I have a challenge for you:
We would like to organize this space with all of our bathroom stuff (towels, hair stuff, lotions, shaving, bath toys, etc.). How in the world do we do this?
I had considered just buying some pretty wicker baskets to make it pretty, but still, our stuff would just be thrown into each basket without any order.
You are so lucky to have floor to ceiling built in cabinets in your bathroom. The only real challenge as I see it is that the cabinets are deep and probably act as a black hole with minimal effort.
Here is what you do to keep items form disappearing into the deep recesses:
Separate and organize all items by type of use. Your categories might include toiletries, bathing, makeup, towels, medicine etc.
Segregate each collection into containers.
Towels might be able to fit into large plastic bins that will act as drawers that you can pull in and out of the shelf as needed.
Bottles can swirl joyously on a very large (perhaps 24”) lazy susan
Bath toys can be hung in a hammock within the shower area or relegated again to another plastic bin of appropriate size.
Smaller items can be separated and stored in plastic Sterilite drawers
The items that are rarely used wil be tucked into the back of each shelf in separate bins so you can pull them out as needed after you pull out the items in front.
Consider your frequency of use for each ‘type’ of item
This will determine which items are stored at eye level and which are stored below or in the back of the shelf behind other more important categories.
I am assuming that you have already purged and donated the excess items that you no longer need or use. By the way, for all readers, women’s shelters and shelters of all kinds absolutely LOVE the small travel and sample bottles of shampoos and soaps that we bring back from our hotel stays. Please donate these to your local shelters; they are a valuable commodity to these organizations!
Have you or someone in your family ever felt that “cold coming on,” late at night and all the medicine cabinet had was old, half-empty, probably expired medicine? Does the tiny area of the medicine cabinet seem like a hunt in a deep forest when looking for something in particular? Managing prescriptions, first aid, supplements, and cough medicine is important. Getting things organized can help you minimize the frustration of hunting for “those pills” or “that medicine.”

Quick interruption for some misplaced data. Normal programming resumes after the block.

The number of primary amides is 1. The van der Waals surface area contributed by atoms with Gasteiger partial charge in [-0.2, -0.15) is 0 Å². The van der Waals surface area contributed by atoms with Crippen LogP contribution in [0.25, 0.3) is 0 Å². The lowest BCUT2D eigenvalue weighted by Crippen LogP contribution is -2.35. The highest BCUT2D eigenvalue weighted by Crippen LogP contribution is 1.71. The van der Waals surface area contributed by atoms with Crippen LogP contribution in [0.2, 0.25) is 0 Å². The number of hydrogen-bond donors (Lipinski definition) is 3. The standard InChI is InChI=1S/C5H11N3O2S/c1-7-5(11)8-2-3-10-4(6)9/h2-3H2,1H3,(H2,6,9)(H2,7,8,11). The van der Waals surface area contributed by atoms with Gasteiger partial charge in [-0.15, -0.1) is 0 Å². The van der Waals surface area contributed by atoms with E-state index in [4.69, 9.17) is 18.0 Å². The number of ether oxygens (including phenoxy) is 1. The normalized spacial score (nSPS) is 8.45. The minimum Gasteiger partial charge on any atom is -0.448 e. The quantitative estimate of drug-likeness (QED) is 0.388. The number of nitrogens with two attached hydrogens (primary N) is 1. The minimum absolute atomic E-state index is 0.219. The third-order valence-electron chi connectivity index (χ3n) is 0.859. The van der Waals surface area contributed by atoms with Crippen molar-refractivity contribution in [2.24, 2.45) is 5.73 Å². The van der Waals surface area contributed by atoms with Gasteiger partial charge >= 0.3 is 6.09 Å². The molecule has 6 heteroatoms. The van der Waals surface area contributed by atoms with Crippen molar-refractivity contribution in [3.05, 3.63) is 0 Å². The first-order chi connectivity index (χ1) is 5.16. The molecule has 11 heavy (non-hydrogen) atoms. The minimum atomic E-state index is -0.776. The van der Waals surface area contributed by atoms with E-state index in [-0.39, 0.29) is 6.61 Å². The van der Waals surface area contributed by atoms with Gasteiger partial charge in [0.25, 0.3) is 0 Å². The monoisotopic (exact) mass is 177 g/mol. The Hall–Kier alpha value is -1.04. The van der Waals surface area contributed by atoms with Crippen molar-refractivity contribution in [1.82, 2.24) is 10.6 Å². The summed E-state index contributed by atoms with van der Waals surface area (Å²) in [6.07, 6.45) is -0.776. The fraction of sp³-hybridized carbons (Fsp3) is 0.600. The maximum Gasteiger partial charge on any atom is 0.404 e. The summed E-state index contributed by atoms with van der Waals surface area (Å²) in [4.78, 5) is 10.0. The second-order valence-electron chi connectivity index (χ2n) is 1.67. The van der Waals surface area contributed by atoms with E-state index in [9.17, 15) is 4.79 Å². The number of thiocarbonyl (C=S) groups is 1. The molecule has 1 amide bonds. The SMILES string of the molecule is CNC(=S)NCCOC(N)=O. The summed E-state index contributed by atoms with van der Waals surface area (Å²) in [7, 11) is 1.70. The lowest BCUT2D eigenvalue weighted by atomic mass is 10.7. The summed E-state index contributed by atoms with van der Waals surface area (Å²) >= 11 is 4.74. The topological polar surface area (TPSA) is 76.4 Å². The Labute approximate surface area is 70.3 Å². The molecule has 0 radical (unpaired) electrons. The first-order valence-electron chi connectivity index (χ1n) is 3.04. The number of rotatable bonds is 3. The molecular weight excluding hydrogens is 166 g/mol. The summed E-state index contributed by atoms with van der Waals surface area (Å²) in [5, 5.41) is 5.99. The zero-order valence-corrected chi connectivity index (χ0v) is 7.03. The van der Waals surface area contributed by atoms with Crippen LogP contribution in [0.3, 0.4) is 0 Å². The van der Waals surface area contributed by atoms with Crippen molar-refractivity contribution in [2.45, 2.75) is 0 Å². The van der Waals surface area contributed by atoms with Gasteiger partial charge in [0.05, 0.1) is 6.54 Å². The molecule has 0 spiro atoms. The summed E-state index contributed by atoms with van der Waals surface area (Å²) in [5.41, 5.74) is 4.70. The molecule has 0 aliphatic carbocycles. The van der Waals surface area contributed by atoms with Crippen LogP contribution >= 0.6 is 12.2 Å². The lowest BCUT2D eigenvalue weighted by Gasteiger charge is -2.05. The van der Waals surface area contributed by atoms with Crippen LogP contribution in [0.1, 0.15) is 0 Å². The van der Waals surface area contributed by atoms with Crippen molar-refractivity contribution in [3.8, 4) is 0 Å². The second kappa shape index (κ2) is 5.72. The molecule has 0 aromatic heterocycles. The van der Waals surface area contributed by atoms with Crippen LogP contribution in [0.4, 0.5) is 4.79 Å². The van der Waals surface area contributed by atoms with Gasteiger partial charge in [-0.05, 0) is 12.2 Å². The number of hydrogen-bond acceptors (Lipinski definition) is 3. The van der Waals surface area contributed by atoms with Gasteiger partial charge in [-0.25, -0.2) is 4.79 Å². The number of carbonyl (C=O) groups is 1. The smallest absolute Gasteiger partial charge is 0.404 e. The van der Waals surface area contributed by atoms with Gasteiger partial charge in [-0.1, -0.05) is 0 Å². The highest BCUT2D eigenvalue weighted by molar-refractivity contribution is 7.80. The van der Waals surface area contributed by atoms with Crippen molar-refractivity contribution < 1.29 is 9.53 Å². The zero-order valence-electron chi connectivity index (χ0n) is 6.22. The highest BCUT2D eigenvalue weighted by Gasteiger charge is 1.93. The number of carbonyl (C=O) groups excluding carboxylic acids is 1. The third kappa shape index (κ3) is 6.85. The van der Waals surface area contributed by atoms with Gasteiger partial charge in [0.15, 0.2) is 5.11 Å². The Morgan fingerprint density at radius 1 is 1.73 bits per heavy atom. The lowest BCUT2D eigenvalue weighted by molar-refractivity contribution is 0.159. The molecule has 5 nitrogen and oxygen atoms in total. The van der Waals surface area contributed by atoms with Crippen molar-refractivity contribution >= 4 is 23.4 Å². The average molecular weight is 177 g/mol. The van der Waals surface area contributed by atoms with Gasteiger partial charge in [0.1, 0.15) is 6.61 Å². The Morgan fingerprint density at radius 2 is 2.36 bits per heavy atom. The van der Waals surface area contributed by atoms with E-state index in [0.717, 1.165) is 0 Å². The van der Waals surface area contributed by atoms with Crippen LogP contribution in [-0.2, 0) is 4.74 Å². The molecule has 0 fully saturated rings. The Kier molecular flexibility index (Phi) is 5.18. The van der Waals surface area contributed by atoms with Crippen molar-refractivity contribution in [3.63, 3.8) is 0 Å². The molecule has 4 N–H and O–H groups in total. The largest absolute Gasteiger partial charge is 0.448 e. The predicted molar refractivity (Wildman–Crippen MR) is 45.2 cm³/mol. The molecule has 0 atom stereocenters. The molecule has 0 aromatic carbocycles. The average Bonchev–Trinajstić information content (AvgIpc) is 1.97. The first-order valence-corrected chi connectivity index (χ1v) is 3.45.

Here are ten medicine cabinet organization tips, in no particular order, that can help resolve some unhealthy chaos. (more…)
A child’s room often needs to serve as both a play area and a study area. It is important to be able to organize so that the space is functional and clutter free. Here are some tips on how you can create a space in your child’s room that will give it a dual purpose without hassle. (more…)
Our kids accumulate belongings starting at birth and continuing throughout the rest of their lives. Organizing a child’s room or playroom is crucial for this reason. Without a good organizational plan for your child’s room or play area, chaos will soon arise, if you aren’t already tripping over or stepping on toys thrown about the room. If you have experience with the almost frantic search for “the other piece” to a game or toy set, these tips are for you. (more…)
The kids hit school age, and suddenly everything they own is underfoot. Between extracurricular activities and weekend events, finding the time to keep up with school supplies, sports equipment, shoes and basic clothing items can be difficult. Cut down on wasted time and frustration searching for missing articles by implementing a few simple ideas.
Create a ‘drop zone’ near the entrance of your home. This can be as simple as a row of pegs to hold backpacks and jackets, with a rack below it for muddy footwear. A large basket can catch sport gear or outdoor toys, and a bench with storage under the seat can make all the difference. Don’t forget a hook for keys.